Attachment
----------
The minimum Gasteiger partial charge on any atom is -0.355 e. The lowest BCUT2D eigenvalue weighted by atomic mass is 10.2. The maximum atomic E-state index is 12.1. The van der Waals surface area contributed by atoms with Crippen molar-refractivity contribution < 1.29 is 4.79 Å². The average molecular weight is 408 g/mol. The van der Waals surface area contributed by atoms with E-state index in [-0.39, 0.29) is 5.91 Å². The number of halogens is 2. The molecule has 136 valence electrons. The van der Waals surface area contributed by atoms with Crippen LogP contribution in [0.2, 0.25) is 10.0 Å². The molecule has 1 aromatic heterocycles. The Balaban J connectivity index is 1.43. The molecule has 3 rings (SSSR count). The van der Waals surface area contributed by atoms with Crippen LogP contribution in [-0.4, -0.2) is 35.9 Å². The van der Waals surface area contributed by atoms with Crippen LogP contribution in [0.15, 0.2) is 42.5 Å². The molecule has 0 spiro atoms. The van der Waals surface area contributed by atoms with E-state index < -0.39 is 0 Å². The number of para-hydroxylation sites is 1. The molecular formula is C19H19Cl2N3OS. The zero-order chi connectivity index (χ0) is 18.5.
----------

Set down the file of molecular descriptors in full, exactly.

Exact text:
The minimum Gasteiger partial charge on any atom is -0.355 e. The lowest BCUT2D eigenvalue weighted by atomic mass is 10.2. The maximum atomic E-state index is 12.1. The van der Waals surface area contributed by atoms with Crippen molar-refractivity contribution < 1.29 is 4.79 Å². The average molecular weight is 408 g/mol. The van der Waals surface area contributed by atoms with E-state index in [-0.39, 0.29) is 5.91 Å². The number of halogens is 2. The molecule has 136 valence electrons. The van der Waals surface area contributed by atoms with Crippen LogP contribution in [0.2, 0.25) is 10.0 Å². The molecule has 1 aromatic heterocycles. The Balaban J connectivity index is 1.43. The molecule has 3 rings (SSSR count). The van der Waals surface area contributed by atoms with Crippen LogP contribution in [-0.4, -0.2) is 35.9 Å². The van der Waals surface area contributed by atoms with Crippen LogP contribution in [0.15, 0.2) is 42.5 Å². The molecule has 0 spiro atoms. The van der Waals surface area contributed by atoms with E-state index < -0.39 is 0 Å². The number of para-hydroxylation sites is 1. The molecular formula is C19H19Cl2N3OS. The zero-order chi connectivity index (χ0) is 18.5.